In the course of any action taken by central banks to manage the country’s foreign currency reserves, the exchange rate of the currency will be impacted and therefore this is an important aspect to be considered by any forex trader.

If you are a beginner thinking about diving into forex trading, we recommend you build your trading strategy with an eye on the impact of central bank actions. Some of these are scheduled events and if you use an economic calendar, you will know when central banks are scheduled to hold interest rate meetings or when central bankers deliver speeches. Most forex brokers have an economic calendar on their website or trading platform. 

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Major central banks in the world

Not all central banks are created equal. Those that operate in the world’s largest economies (i.e. the US, the European Union or Japan), have an influence that goes beyond the borders of their countries.

We will briefly introduce some of the most important central banks in the world. 

European Central Bank (ECB)

The ECB acts as the national bank of all the countries that adopted the euro. As such it sets the interest rate for the eurozone and it leads the European System of Central Banks (ESCB), which  consists of the central banks of the eurozone, as well as other EU member countries that have not yet adopted the single currency.

Federal Reserve (Fed)

The Fed is the central bank of the US and the most influential central bank on the globe. It sets interest rates through the  Federal Open Market Committee (FOMC), a top body within the Fed. As a rule, the FOMC holds 8 rate-setting meetings a year when the body discusses monetary policy actions, the state of the economy and reviews financial conditions. 

Bank of England (BoE)

As the central bank of the United Kingdom, the BoE is responsible for the nation’s monetary policy and ensuring the stability of the pound sterling (GBP) as well as the British financial system. 

Bank of Japan (BoJ)

The BoJ, like other central banks around the world, seeks to attain price stability in the island nation through setting sets interest rates, among other measures. The bank pioneered certain monetary policy actions such as zero interset rates and quantitative easing. These have since become standard practice in other countries as well. 

Swiss National Bank (SNB)

The size of Switzerland and the importance of the SNB’s decision are inversely proportional. Given the international importance of the Swiss franc (CHF), the SNB’s monetary policy decisions are closely followed on international markets.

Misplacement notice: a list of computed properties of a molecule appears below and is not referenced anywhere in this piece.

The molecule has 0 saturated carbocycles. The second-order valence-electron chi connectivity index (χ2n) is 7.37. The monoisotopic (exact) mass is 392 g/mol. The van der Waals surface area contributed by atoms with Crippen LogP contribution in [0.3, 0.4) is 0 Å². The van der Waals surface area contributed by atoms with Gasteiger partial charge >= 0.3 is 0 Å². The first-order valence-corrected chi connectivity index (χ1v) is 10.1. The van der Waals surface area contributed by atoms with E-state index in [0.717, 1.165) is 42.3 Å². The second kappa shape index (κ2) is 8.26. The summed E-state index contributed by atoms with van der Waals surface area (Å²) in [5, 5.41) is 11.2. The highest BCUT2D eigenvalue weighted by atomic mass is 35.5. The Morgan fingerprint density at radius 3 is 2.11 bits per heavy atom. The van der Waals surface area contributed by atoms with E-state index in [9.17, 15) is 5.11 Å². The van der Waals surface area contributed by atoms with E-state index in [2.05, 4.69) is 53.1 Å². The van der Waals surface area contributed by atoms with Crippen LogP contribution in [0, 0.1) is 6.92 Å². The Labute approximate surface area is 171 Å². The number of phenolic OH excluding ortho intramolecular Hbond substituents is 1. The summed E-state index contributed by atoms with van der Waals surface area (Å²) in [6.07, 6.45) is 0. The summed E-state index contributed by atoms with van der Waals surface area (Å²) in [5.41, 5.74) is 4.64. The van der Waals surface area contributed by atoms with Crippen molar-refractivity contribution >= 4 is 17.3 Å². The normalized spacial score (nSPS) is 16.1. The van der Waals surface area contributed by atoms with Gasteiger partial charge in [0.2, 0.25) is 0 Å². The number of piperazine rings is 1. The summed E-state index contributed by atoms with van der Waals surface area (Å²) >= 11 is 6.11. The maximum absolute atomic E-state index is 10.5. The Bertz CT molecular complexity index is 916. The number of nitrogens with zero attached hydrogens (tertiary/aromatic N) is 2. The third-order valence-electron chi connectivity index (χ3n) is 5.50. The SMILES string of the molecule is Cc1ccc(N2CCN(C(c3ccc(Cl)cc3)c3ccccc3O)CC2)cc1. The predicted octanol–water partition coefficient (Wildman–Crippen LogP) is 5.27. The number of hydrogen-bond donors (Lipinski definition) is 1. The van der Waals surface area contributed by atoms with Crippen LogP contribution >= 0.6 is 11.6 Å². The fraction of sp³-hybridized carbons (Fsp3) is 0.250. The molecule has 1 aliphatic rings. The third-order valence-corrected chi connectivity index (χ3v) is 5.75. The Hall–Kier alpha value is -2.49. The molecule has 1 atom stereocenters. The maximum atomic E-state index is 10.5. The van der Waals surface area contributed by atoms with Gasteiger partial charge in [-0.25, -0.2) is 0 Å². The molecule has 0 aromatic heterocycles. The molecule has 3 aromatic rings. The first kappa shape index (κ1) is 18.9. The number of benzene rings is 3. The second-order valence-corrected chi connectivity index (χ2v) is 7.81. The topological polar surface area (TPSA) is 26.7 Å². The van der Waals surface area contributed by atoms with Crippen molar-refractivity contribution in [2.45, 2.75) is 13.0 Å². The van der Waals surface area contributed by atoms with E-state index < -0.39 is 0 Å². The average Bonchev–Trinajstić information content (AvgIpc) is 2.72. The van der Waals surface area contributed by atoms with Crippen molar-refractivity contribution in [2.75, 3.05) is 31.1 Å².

All these central banks have a significant clout in the forex market due to the weight of their country and their currency in the world economy. Investors and traders the world over monitor the announcements, actions and interventions of these central banks, as their decisions affect the most traded currency pairs and the global economy. 

FAQ

What role do central banks play in the forex market? 

Central banks are crucial players in the forex market as they can influence the value of their nation's currency as well as supply and demand for that currency through monetary policy measures and other instruments. Forex traders pay very close attention to central bank actions and announcements as these can have a material impact on the exchange rate of a given currency. 

 

Do central banks control the forex market? 

The forex market is decentralized, meaning that there is no authority or entity that controls it. Nevertheless, central banks can have a very significant impact on forex markets as their actions can change the value of their nation's currency. The policy actions and announcements of some central banks, like the Fed in the US or the ECB in the EU, carry an influence that transcends national borders and has international significance due to the weight of these economies and the importance of the dollar and the euro in forex trading. 

 

Do governments trade forex? 

Governments are one of the key trading entities on the forex market. Other big players are commercial banks, various financial instititutions and institutional investors, businesses and brokerages. Individuals, called retail players, also trade on the forex market. 

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Edith Balázs
Author of this article
I bring 20+ years of experience as a correspondent having worked for Bloomberg, Dow Jones and The Wall Street Journal covering macroeconomics, stock, currency and fixed-income markets. I hold a Master's degree in American Studies and Journalism.